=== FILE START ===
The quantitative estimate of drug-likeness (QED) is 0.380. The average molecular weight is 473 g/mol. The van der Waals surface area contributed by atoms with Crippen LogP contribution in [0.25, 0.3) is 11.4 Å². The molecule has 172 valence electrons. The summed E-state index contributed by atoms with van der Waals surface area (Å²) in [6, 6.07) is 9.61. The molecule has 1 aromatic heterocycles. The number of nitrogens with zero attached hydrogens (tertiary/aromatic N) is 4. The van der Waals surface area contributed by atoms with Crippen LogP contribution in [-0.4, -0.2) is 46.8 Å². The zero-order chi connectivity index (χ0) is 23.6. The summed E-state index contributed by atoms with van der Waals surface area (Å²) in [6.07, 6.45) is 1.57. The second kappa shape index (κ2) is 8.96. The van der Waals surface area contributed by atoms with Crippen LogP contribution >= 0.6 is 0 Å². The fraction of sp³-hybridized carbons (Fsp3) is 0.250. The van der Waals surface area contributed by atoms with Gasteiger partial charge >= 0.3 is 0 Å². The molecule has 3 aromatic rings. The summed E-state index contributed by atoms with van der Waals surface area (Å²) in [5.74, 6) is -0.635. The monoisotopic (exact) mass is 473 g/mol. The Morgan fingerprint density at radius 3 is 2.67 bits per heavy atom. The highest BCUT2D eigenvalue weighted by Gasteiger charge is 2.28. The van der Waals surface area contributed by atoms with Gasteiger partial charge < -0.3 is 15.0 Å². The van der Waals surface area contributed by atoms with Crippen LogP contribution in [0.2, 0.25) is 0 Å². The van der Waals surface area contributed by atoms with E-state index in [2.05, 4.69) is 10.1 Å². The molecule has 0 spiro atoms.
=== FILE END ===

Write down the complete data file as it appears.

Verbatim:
The quantitative estimate of drug-likeness (QED) is 0.380. The average molecular weight is 473 g/mol. The van der Waals surface area contributed by atoms with Crippen LogP contribution in [0.25, 0.3) is 11.4 Å². The molecule has 172 valence electrons. The summed E-state index contributed by atoms with van der Waals surface area (Å²) in [6, 6.07) is 9.61. The molecule has 1 aromatic heterocycles. The number of nitrogens with zero attached hydrogens (tertiary/aromatic N) is 4. The van der Waals surface area contributed by atoms with Crippen LogP contribution in [-0.4, -0.2) is 46.8 Å². The zero-order chi connectivity index (χ0) is 23.6. The summed E-state index contributed by atoms with van der Waals surface area (Å²) in [6.07, 6.45) is 1.57. The second kappa shape index (κ2) is 8.96. The van der Waals surface area contributed by atoms with Crippen LogP contribution >= 0.6 is 0 Å². The fraction of sp³-hybridized carbons (Fsp3) is 0.250. The van der Waals surface area contributed by atoms with Gasteiger partial charge >= 0.3 is 0 Å². The molecule has 3 aromatic rings. The summed E-state index contributed by atoms with van der Waals surface area (Å²) in [5.74, 6) is -0.635. The monoisotopic (exact) mass is 473 g/mol. The Morgan fingerprint density at radius 3 is 2.67 bits per heavy atom. The highest BCUT2D eigenvalue weighted by Gasteiger charge is 2.28. The van der Waals surface area contributed by atoms with Gasteiger partial charge < -0.3 is 15.0 Å². The van der Waals surface area contributed by atoms with Crippen LogP contribution in [0.2, 0.25) is 0 Å². The van der Waals surface area contributed by atoms with E-state index in [2.05, 4.69) is 10.1 Å². The molecule has 0 spiro atoms.